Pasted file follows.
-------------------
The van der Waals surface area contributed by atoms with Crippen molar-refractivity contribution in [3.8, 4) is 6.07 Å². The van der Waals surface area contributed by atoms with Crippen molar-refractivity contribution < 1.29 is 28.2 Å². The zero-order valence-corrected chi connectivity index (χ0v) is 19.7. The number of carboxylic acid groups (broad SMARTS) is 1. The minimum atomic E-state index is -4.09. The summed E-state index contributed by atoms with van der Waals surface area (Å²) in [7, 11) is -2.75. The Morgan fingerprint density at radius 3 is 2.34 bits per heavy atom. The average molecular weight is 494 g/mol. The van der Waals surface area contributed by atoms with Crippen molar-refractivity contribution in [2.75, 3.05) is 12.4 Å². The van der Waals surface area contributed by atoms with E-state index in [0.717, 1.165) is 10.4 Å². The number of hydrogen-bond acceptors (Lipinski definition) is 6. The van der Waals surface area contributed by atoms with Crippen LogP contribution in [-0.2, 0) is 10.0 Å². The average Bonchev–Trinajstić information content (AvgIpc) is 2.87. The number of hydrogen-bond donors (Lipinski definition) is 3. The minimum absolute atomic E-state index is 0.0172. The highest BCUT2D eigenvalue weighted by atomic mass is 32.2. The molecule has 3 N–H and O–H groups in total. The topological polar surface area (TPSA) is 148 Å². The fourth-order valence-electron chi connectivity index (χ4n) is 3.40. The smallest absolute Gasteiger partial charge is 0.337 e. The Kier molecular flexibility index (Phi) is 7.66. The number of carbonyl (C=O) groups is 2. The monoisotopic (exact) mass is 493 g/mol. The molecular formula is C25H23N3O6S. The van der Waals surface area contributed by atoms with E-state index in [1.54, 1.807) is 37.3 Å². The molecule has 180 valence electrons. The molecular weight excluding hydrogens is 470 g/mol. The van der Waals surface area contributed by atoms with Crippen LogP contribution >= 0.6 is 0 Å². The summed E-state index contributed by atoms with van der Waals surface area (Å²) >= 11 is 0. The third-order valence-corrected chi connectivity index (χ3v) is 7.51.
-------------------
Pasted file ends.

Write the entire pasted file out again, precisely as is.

The van der Waals surface area contributed by atoms with Crippen molar-refractivity contribution in [3.8, 4) is 6.07 Å². The van der Waals surface area contributed by atoms with Crippen molar-refractivity contribution < 1.29 is 28.2 Å². The zero-order valence-corrected chi connectivity index (χ0v) is 19.7. The number of carboxylic acid groups (broad SMARTS) is 1. The minimum atomic E-state index is -4.09. The summed E-state index contributed by atoms with van der Waals surface area (Å²) in [7, 11) is -2.75. The Morgan fingerprint density at radius 3 is 2.34 bits per heavy atom. The average molecular weight is 494 g/mol. The van der Waals surface area contributed by atoms with Crippen molar-refractivity contribution in [2.75, 3.05) is 12.4 Å². The van der Waals surface area contributed by atoms with E-state index in [0.717, 1.165) is 10.4 Å². The number of hydrogen-bond acceptors (Lipinski definition) is 6. The van der Waals surface area contributed by atoms with Crippen LogP contribution in [-0.2, 0) is 10.0 Å². The average Bonchev–Trinajstić information content (AvgIpc) is 2.87. The number of hydrogen-bond donors (Lipinski definition) is 3. The minimum absolute atomic E-state index is 0.0172. The highest BCUT2D eigenvalue weighted by atomic mass is 32.2. The molecule has 3 N–H and O–H groups in total. The topological polar surface area (TPSA) is 148 Å². The fourth-order valence-electron chi connectivity index (χ4n) is 3.40. The smallest absolute Gasteiger partial charge is 0.337 e. The Kier molecular flexibility index (Phi) is 7.66. The number of carbonyl (C=O) groups is 2. The monoisotopic (exact) mass is 493 g/mol. The molecular formula is C25H23N3O6S. The van der Waals surface area contributed by atoms with E-state index in [1.54, 1.807) is 37.3 Å². The molecule has 180 valence electrons. The molecular weight excluding hydrogens is 470 g/mol. The van der Waals surface area contributed by atoms with Crippen LogP contribution >= 0.6 is 0 Å². The summed E-state index contributed by atoms with van der Waals surface area (Å²) >= 11 is 0. The third-order valence-corrected chi connectivity index (χ3v) is 7.51.